YouTubers: The Multi-Million Dollar Business Filled By Millennials
Technology

YouTubers: The Multi-Million Dollar Business Filled By Millennials

Avatar of Alejandro I. López

By: Alejandro I. López

February 1, 2017

Technology YouTubers: The Multi-Million Dollar Business Filled By Millennials
Avatar of Alejandro I. López

By: Alejandro I. López

February 1, 2017


Entertainment of the twenty first century lives on the Internet. Television, radio, print media and even cinematography have surrendered to the omnipotence of the web, forced to mutate and survive by adapting to their conditions and open up space in a “site” that barely 23 years ago was utilized only for the academic fields across the world. 

The web presses the pulse not only of how the world works and communicates, but also the way that it is informed and the content that the world consumes every day. Regardless of its nature, television programs face a crisis before the possibilities of expression that the Internet offers to whoever —so long as there is a web connection and a device suitable to navigate it.



Among all the phenomena that go viral without any seemingly clear explanation, there exists one that is especially addictive and profitable.  It is capable of moving millions of young people without traditional media publicity to generate opinion and provide cultural references to millennials in their eternal quest to find their own identity. It is the YouTubers: men and women –mostly under 30– who keep an account on the most popular video page and not only use it to express their opinions, concerns, jokes and skills on camera, but also to survive, and in some cases, generate multi-million dollar profits.

YouTubers were born in 2011, when Google, which acquired the site in 2006, put in place a commercial business strategy called “YouTube Partner.” Through this video platform, all original content creators that participated actively in the community had the opportunity to monetize their channel and thereby receive part of the revenue that Google earns through advertising and market segmentation, helping the web in its main business and reason to exist, managing AdSense advertising.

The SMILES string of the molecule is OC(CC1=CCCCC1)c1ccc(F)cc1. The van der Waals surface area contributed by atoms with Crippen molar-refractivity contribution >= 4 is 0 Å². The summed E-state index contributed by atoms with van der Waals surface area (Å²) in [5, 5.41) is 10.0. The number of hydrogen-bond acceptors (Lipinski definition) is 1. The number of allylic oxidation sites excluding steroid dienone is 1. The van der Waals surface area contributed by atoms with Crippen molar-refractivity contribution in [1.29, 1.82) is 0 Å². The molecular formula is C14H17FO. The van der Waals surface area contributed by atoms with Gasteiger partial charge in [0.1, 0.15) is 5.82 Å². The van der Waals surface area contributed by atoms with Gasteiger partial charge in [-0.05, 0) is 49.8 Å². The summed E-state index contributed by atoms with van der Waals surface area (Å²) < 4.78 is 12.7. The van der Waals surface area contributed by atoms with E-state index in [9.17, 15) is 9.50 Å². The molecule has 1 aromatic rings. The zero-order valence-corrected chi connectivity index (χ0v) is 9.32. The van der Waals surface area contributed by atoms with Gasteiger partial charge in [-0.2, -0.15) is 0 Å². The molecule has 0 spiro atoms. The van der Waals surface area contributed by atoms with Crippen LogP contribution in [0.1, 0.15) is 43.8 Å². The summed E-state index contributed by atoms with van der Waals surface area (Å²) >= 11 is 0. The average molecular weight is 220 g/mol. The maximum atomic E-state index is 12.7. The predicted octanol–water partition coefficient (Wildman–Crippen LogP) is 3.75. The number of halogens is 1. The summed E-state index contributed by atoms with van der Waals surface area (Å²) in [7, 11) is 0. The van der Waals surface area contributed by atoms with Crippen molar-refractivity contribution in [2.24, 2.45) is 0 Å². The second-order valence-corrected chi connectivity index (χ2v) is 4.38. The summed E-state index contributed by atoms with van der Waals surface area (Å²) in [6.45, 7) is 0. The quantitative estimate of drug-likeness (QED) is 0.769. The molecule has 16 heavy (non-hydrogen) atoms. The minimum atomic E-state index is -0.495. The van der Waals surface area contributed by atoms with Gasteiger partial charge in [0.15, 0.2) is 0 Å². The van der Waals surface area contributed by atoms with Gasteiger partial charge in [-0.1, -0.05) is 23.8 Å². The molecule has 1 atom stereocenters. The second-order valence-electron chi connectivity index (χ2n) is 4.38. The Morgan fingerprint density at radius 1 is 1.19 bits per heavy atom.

Thus began the adventure of sharing anything in front of a camera and uploading the video to YouTube, which transformed into an alternative lucrative activity, offering as many business possibilities as advertisers on the web. Immediately, hundreds of young people started following the new procedures stipulated by Google to monetize their videos and find suitable commercials for placement before, during, and after their productions.

Since then, the fame of different YouTubers grew before a public eager to find some trait of belonging or identity in line with the frenetic and superficial search for stimuli of the present moment. The format of these original videos was digestible by all classes of audience, especially those referred to as millennials. Since then, looking at the camera recounting situations of daily life with a touch of humor, or demonstrating skills like cooking, personal beauty advice, or humor sketches with little production value has been a common practice.



The process of editing continues along the same line: continuous cuts to keep a brief and light discourse, with less social commitment –much less political, ideological or educational–, following along with whatever maximizes the video monetization: to entertain and consolidate as content worth watching (and sharing with friends), that which translates into visits and, at times, earnings.

Regardless of the quality of the content and the issues they deal with, the success in numbers of these videobloggers is irrefutable. Millions of daily reproductions not only are materializing revenues, but also generating new business opportunities and provide them the chance to enter fully into the world of opinion leaders.




Due to the difficulty in calculating the revenue algorithm guidelines that YouTube establishes for each video, it is impossible to accurately calculate the profits that this activity leaves to the most visited videobloggers. However, Forbes claims that Felix Kjellberg, a 23-year-old Swedish man whose "PewDiePie" channel has more than 50 million followers, is the wealthiest YouTuber in the world, with annual revenues of approximately $12 million, not counting the contracts, mentions and advertising commitments brought on account of its fame outside of the vast video network of the cyberspace.

The jump to fame via YouTube opens a world of possibilities that appear for a specified personality among an active sector of the population. The books, advertising campaigns, and business further increase the popularity of these stars who were not born on television or in the movies, but as a result of the general public crowding to the typical entertainment channels and the Google advertising project for YouTube.

 


References: